<p><b>The plague of killer texts</b></p><p>Warnings circulating in Egypt claimed that people suffered fatal brain haemorrhages after receiving a 'killer' mobile phone text message from 'unknown foreign quarters' containing a special combination of numbers

‘Stingray’ cell towers trick phones into thinking they’re connecting to a network, and let anyone listen in

The US Federal Bureau of Investigation has argued that it should be able to listen in on phone calls using technology that tricks phones into thinking they’re connecting to normal masts. The tools, called “Stingrays”, allow users to intercepts calls and texts.

While the FBI’s policy states that it should obtain a search warrant, it does not have to if the technology is used in a public place, according to a letter published by Chuck Grassley, a Republican senator for Iowa.

The letter is partly a response to increasing concern about the use of the technology in the US. The FBI is mounting the tools on small aeroplanes, according to a report by the Wall Street Journal.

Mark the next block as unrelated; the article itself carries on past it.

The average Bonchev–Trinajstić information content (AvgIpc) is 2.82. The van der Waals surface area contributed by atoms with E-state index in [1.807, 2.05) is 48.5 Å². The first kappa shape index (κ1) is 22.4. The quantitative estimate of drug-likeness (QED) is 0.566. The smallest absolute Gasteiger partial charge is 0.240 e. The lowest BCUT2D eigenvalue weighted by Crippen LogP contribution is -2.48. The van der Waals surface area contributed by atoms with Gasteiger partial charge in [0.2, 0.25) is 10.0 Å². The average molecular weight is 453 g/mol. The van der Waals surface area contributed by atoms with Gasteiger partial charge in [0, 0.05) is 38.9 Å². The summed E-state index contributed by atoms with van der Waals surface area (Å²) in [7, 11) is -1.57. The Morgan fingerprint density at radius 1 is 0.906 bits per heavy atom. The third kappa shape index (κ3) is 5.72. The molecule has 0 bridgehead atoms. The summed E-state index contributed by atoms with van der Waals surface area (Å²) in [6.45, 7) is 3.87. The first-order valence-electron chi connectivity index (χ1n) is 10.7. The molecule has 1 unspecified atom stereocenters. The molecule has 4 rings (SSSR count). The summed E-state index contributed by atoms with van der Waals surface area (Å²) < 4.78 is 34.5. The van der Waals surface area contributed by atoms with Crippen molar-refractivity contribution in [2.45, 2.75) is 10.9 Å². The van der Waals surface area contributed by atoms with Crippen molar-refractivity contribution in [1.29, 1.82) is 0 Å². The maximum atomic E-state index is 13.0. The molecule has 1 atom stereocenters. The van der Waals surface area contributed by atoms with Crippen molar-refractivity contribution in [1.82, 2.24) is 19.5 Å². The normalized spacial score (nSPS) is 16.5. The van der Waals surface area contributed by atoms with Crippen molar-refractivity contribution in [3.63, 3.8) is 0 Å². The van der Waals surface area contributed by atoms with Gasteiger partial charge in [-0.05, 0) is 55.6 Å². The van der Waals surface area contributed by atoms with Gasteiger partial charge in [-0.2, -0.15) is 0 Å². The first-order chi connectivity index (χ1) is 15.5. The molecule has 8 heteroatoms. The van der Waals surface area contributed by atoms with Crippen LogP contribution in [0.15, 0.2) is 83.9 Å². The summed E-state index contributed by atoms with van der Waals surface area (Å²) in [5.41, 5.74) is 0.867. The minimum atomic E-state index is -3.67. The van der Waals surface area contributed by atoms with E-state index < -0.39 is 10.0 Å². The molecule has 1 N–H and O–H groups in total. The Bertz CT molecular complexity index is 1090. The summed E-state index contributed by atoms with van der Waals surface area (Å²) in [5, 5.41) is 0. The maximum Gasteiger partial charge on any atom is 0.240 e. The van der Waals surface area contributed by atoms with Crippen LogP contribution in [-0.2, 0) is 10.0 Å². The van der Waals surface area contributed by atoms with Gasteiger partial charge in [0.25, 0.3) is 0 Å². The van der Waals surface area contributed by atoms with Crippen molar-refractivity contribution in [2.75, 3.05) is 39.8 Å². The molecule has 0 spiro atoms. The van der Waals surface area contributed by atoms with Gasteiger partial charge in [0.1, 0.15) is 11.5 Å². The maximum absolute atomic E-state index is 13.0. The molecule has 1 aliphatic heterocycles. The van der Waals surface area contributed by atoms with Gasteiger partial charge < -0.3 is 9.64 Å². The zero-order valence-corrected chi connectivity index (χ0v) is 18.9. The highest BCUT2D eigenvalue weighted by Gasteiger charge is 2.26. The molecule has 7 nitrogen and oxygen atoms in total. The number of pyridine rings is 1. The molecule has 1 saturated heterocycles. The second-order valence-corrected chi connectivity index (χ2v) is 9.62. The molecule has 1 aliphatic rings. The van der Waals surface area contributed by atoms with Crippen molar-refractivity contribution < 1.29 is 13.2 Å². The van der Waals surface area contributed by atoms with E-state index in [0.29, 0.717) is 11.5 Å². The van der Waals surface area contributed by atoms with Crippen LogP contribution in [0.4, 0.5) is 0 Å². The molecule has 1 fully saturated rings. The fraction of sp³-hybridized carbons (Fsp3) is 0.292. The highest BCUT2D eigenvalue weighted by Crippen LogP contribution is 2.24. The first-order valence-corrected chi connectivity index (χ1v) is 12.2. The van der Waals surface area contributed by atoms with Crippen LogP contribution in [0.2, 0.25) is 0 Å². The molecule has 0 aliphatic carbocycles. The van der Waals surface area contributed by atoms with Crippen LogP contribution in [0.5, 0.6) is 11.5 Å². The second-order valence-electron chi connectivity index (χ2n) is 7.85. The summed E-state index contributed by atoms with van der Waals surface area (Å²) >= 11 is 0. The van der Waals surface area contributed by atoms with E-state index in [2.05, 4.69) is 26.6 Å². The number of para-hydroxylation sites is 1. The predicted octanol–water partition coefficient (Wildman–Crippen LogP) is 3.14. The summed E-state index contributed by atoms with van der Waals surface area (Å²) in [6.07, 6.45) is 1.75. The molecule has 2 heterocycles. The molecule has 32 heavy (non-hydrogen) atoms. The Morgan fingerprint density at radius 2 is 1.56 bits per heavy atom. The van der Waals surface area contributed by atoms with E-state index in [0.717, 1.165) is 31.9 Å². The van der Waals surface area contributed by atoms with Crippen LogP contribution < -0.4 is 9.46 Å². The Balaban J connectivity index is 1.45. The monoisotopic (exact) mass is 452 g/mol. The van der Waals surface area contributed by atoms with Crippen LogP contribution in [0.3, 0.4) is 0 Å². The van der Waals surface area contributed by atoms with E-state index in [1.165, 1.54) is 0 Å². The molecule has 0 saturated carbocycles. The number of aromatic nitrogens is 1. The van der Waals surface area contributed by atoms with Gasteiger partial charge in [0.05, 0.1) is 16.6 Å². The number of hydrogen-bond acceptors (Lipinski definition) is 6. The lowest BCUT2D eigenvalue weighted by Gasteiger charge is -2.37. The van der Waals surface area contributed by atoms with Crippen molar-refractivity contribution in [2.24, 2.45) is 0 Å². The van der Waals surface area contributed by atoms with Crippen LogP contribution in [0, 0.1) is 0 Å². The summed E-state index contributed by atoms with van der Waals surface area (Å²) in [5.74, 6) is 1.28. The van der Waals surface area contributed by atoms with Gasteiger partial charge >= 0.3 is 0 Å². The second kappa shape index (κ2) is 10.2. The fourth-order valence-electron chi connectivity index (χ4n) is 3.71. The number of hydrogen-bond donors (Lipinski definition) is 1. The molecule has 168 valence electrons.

While the technology is used to target criminals, it gives access to the phone calls of any innocent Americans that are in the area, according to the WSJ. Similar technology, called “dirtboxes” are capable of gathering data from tens of thousands of phones in one flight.

The letter also complains that little is known about the technology, how it works or to what degree the information gathered is shared.

The letter asks the US attorney general and secretary of homeland security a series of questions about the tools. It asks how often they are used and how.